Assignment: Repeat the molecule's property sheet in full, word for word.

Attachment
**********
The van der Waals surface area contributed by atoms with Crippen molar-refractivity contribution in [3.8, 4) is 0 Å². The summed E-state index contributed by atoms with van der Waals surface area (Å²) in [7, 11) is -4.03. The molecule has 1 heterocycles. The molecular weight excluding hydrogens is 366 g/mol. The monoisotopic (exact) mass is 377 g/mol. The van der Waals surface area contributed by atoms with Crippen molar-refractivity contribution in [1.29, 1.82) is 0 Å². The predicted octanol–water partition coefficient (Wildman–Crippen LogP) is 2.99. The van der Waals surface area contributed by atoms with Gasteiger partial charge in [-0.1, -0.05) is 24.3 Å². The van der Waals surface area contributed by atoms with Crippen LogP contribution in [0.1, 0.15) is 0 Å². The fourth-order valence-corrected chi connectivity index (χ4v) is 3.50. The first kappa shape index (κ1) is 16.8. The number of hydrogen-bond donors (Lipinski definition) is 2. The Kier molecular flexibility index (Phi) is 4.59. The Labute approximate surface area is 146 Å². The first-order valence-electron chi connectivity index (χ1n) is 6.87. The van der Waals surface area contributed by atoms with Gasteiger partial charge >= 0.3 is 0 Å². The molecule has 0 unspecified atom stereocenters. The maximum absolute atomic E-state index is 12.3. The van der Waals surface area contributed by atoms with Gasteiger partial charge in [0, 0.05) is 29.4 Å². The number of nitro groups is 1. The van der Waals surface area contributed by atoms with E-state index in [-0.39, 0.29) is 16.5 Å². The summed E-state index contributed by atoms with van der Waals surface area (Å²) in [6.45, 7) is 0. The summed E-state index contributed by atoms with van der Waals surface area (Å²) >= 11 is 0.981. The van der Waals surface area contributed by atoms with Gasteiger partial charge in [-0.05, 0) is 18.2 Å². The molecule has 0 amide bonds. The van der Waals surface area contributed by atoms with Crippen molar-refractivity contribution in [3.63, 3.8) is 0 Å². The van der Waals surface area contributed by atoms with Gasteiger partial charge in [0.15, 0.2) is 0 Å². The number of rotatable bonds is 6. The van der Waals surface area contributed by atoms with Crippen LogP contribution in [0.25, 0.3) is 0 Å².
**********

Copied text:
The van der Waals surface area contributed by atoms with Crippen molar-refractivity contribution in [3.8, 4) is 0 Å². The summed E-state index contributed by atoms with van der Waals surface area (Å²) in [7, 11) is -4.03. The molecule has 1 heterocycles. The molecular weight excluding hydrogens is 366 g/mol. The monoisotopic (exact) mass is 377 g/mol. The van der Waals surface area contributed by atoms with Crippen molar-refractivity contribution in [1.29, 1.82) is 0 Å². The predicted octanol–water partition coefficient (Wildman–Crippen LogP) is 2.99. The van der Waals surface area contributed by atoms with Gasteiger partial charge in [-0.1, -0.05) is 24.3 Å². The van der Waals surface area contributed by atoms with Crippen LogP contribution in [0.1, 0.15) is 0 Å². The fourth-order valence-corrected chi connectivity index (χ4v) is 3.50. The first kappa shape index (κ1) is 16.8. The number of hydrogen-bond donors (Lipinski definition) is 2. The Kier molecular flexibility index (Phi) is 4.59. The Labute approximate surface area is 146 Å². The first-order valence-electron chi connectivity index (χ1n) is 6.87. The van der Waals surface area contributed by atoms with Gasteiger partial charge >= 0.3 is 0 Å². The molecule has 0 unspecified atom stereocenters. The maximum absolute atomic E-state index is 12.3. The van der Waals surface area contributed by atoms with Gasteiger partial charge in [0, 0.05) is 29.4 Å². The number of nitro groups is 1. The van der Waals surface area contributed by atoms with E-state index in [-0.39, 0.29) is 16.5 Å². The summed E-state index contributed by atoms with van der Waals surface area (Å²) in [6.45, 7) is 0. The summed E-state index contributed by atoms with van der Waals surface area (Å²) >= 11 is 0.981. The van der Waals surface area contributed by atoms with Gasteiger partial charge in [-0.05, 0) is 18.2 Å². The molecule has 0 amide bonds. The van der Waals surface area contributed by atoms with Crippen molar-refractivity contribution in [3.63, 3.8) is 0 Å². The van der Waals surface area contributed by atoms with Gasteiger partial charge in [0.15, 0.2) is 0 Å². The number of rotatable bonds is 6. The van der Waals surface area contributed by atoms with Crippen LogP contribution in [0.25, 0.3) is 0 Å².